After you’ve set it up, the music plays through your car’s speakers, just like a normal cassette tape would. The best part of this device is how simple and reliable it gets in daily use. On the contrary, the downside with these types of cassette adapters is that there is always a wire running from the cassette player to your phone, which is a little annoying at times.
Bluetooth Cassette Adapters
Next up, we have the Bluetooth cassette adapters. I’m sure you’re very well aware of this device, but if you’re not, it connects with your device through Bluetooth. This means that you can keep your phone at any place in your car or can even use it freely without the hassles of a wire. That said, you will realize a drop in the sound quality with this type of adapter as the music is coming through a wireless process.
MP3 Cassette Adapters
Finally, let’s talk about the legendary MP3 cassette adapters. These adapters come with built-in memory and are capable of storing music files. So, all you have to do is load your favorite songs in the adapter through a USB connection. After this, you can play any song available on the adapter directly without any hassles. This type of adapter is suitable for those who do not have much faith in external devices or for those long road trips where you’re expecting a hindrance in your phone’s network. However, with the world and tech evolving every day, it’s quite odd to use this type of adapter to this date, where you have to do so much just to play a song.
Still, I would say that there is not a particular adapter that is best or worst. It really depends on your needs and preference. So, if you want simplicity and reliability, you can go for a wired Bluetooth adapter. If you prefer the modern approach and want a hassle-free experience, a Bluetooth cassette adapter can be your best bet. And finally, if you’re looking for a standalone solution that does not depend on any external device, an MP3 cassette adapter could be your number one preference.
It looks pretty high scale for a cassette tape. Basically it is a black cassette tape, with a wire running from it. You simply plug this wire into the same port you would plug your ear buds in.
In the car, you now just power on your MP3 player, and wallah, your downloaded music will play through your car speakers.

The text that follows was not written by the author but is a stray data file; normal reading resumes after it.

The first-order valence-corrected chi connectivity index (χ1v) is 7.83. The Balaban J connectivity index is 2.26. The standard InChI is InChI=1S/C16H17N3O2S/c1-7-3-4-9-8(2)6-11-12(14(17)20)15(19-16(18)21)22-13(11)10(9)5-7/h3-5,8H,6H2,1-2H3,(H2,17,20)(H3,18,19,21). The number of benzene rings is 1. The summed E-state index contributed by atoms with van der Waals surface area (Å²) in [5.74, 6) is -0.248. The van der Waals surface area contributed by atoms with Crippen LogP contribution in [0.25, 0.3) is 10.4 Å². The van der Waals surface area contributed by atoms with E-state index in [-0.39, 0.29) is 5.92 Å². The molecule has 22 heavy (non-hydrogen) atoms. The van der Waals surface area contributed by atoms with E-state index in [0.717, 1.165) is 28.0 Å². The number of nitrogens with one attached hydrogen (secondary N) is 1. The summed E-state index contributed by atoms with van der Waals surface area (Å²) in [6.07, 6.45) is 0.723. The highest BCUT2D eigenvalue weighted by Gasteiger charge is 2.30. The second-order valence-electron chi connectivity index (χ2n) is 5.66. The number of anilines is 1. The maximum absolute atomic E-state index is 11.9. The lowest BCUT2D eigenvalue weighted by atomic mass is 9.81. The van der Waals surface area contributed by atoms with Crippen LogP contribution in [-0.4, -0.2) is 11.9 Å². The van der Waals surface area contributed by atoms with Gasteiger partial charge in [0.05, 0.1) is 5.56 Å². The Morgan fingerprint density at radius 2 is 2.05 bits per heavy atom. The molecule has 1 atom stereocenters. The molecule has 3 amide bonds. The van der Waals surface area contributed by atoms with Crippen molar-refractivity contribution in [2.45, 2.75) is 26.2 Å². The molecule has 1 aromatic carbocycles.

It works pretty flawlessly, but definitely has a few kinks that need to be ironed out.
First and foremost, was one annoyance that occurs time to time with the iCarPay. While listening to music, the thing will spit out the cassette tape for now apparent reason, which is a pain, because you have to slip it back into the player in order for it to work.
Besides that one kink though, I was shocked at how simple the thing was to use. I thought transferring my MP3 music to play in my car would be an expensive and annoying process, but this simple little adapter gave me exactly what I was looking for, with barely any troubles at all.
How the best cassette to MP3 converters work
Most of the products we reviewed come in the form of a small handheld cassette player with a USB port that connects to your computer. These devices are usually coupled with a software component that you need to install on your system.
Once you have the cassette you want to convert in the deck and connected to your computer, all you need to do is press Play on your deck and Record in the software and it will capture the audio as it plays back. After the converter software has captured the audio, you can export it as an MP3. Then you can do pretty much anything with it. You can burn it to a CD, sync it to any of the best smartphones, upload it to the internet, or import it into an audio editing application for further work.
Converting the audio found on cassette tapes can be a time-consuming process. That’s because it’s not a simple file transfer that only takes a few seconds. Cassette to MP3 converters must record the audio in real time as it plays in the deck. If you’re converting a whole cassette, this can take up to an hour. Then you have to go into the application to listen to the captured content, edit the audio, separate the tracks and a few other things. These are all pretty simple things to master, but it can be quite involved as well. Just know that if you’re converting a lot of tapes, you’re probably looking at a long-term project.